Wladimiro Gasparri

Town-planning Compensation, Redistribution and Principle of Legality

  • Abstract

Informations and abstract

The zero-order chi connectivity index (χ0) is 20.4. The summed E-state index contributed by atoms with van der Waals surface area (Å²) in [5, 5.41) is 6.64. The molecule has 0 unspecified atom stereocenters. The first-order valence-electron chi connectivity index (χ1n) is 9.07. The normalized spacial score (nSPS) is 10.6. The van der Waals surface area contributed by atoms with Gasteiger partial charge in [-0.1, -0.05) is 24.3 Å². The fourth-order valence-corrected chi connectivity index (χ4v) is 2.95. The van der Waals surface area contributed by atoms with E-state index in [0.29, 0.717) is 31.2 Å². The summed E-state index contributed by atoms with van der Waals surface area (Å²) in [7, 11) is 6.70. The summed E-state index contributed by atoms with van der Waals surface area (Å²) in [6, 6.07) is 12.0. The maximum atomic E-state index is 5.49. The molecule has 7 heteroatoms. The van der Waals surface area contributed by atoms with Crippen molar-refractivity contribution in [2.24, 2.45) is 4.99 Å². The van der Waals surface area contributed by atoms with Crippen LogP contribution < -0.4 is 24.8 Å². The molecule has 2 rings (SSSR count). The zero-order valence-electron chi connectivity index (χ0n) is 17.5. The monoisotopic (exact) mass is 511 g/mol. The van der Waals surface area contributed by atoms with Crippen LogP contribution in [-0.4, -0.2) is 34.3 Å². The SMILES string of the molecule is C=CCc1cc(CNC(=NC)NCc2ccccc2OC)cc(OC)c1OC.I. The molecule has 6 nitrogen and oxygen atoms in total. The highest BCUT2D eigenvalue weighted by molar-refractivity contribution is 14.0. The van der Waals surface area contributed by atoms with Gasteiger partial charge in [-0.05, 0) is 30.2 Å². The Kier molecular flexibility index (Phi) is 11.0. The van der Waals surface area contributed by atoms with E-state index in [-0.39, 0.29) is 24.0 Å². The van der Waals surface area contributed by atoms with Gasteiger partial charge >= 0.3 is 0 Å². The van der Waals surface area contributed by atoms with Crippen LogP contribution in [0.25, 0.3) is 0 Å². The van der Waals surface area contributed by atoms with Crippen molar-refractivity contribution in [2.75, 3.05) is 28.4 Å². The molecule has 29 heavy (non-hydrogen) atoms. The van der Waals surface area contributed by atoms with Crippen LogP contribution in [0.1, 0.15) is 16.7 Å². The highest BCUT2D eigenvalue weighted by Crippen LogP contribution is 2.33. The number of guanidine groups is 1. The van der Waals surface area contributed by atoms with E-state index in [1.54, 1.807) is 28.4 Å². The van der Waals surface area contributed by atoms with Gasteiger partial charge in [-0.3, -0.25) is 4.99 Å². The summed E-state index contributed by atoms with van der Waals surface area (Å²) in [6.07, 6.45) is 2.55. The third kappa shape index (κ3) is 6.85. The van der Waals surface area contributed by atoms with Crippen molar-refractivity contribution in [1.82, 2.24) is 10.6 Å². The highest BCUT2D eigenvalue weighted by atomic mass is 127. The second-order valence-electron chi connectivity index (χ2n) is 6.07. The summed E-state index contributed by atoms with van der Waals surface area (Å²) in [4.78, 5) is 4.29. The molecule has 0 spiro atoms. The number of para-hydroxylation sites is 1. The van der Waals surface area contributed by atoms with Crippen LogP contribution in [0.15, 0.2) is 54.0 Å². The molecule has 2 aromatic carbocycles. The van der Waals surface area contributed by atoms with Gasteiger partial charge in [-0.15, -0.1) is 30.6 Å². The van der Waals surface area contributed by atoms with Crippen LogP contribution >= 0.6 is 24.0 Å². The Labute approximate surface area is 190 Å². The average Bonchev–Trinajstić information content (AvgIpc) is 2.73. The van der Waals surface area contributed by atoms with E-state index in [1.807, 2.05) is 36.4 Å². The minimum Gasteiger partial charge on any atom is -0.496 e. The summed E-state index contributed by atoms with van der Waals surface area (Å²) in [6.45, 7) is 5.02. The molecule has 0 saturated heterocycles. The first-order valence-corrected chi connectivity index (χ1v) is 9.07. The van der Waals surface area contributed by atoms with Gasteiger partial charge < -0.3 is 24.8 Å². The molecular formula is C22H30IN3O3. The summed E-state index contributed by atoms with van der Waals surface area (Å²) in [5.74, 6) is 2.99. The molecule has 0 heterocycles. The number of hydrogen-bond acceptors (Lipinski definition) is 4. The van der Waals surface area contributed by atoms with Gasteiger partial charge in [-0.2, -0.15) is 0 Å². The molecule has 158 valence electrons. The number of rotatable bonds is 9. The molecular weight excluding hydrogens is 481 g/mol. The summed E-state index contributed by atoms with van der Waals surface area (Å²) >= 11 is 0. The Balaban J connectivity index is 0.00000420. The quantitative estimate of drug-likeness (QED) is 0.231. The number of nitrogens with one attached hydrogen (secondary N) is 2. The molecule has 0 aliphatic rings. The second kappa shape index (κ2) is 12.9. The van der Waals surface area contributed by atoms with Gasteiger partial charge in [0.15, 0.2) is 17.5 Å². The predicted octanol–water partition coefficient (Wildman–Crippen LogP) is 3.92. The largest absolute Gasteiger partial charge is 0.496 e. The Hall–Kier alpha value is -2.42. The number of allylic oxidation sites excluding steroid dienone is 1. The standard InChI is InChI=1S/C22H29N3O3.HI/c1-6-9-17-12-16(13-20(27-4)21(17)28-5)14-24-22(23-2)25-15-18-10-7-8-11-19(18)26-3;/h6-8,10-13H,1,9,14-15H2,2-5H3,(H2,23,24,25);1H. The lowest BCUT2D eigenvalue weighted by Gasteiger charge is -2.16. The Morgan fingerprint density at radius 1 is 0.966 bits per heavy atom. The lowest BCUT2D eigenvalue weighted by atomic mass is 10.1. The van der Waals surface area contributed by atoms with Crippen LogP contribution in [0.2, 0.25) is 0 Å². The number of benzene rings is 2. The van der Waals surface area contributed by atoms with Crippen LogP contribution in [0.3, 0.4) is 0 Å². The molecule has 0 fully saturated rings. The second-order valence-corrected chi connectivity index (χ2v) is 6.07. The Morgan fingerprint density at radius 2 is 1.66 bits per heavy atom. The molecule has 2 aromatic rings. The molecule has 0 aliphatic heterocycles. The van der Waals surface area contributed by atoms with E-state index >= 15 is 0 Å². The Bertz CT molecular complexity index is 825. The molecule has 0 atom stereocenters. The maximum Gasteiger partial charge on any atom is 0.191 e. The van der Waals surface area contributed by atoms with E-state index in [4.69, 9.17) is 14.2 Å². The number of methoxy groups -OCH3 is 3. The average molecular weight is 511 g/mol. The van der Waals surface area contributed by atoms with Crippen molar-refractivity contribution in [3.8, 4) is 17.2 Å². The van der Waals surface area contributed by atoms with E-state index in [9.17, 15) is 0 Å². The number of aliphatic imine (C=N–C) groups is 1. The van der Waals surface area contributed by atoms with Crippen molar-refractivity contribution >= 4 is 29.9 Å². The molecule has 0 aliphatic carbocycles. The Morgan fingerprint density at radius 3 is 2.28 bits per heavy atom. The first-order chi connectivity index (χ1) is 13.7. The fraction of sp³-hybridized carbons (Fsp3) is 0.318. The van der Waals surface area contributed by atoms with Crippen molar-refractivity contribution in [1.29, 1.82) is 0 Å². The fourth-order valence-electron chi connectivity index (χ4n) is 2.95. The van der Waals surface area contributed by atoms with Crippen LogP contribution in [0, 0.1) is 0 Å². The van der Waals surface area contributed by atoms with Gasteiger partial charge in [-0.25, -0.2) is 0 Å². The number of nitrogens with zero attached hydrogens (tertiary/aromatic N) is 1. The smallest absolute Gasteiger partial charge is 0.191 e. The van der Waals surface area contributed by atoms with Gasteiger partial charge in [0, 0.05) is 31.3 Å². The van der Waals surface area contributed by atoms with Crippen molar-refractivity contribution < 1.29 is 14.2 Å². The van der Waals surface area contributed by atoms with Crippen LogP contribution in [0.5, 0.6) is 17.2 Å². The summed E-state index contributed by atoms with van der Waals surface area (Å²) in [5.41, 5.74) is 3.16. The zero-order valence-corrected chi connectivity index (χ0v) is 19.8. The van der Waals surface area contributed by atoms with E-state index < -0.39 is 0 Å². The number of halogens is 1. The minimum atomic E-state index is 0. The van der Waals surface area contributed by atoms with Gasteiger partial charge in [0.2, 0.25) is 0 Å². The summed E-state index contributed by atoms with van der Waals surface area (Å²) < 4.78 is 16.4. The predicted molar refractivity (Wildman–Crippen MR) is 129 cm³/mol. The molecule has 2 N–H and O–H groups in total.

The article revolves around the redistributive issue raised by the relationship between land use and surplus value generated by urban development. The starting idea is that one cannot rely on a hypothetical self-regulatory function of the free real estate market, but that it is necessary to define new capacities and new forms of governance of urban planning. The latter should be conceived both as a decision-making process aimed at regulating use and transformation of urban land and as an area of regulation aimed as much at correction of the inefficiencies that alter the working of the landed property market, as at the recovery of real estate incomes and surplus values in the building of the so-called public city. Within these coordinates, the author examines some legal issues relating to the application of town-planning compensation measures based on redistribution between public sphere and private sphere. The topic appears very delicate for a legal frame continues to be lacking. In addition the legal development thereof is the result of planning experiences not yet consolidated that have given rise and continue to give rise to serious doubts as regards the legitimacy of the action of administrative authorities. This is an activity hinged upon private law instruments and upon bargaining with private subjects. Here the question arises as to whether or not it is necessary to set up the general framework within which to carry out the bargaining, at the same time securing the finalisation to public interest which urban planning is supposed to pursue. After having examined the different purposes of redistributive instruments, the work takes up the theme of the relationship between redistributive compensation and the principle of legality, with initial focus on the analysis of state and regional legislation, going on to examine its most problematic contents, i.e. the question of the additional obligations provided for in urban planning without a precise legislative authorisation. A criticism of the position which affirms the irreconcilability between property and redistribution, moving from this strict interpretation of the rule of law (of Parliamentary law), is then proposed. The main focus of the final part of the article is on researching about the legal foundation of such 'additional obligations' "praeter or ultra legem". This is found, on the one hand, in the new scope the legal system accords to 'conforming powers' of local authorities, on the other hand, in the optional nature of such obligations. Moreover, the lack of general legislative regulation ends up assigning administrative courts a substitutive role in defining the rules of town-planning compensation. This determines, in turn, further two issues: what are the limits to the determination of the content of additional obligations and how to define the parameters for judicial review.

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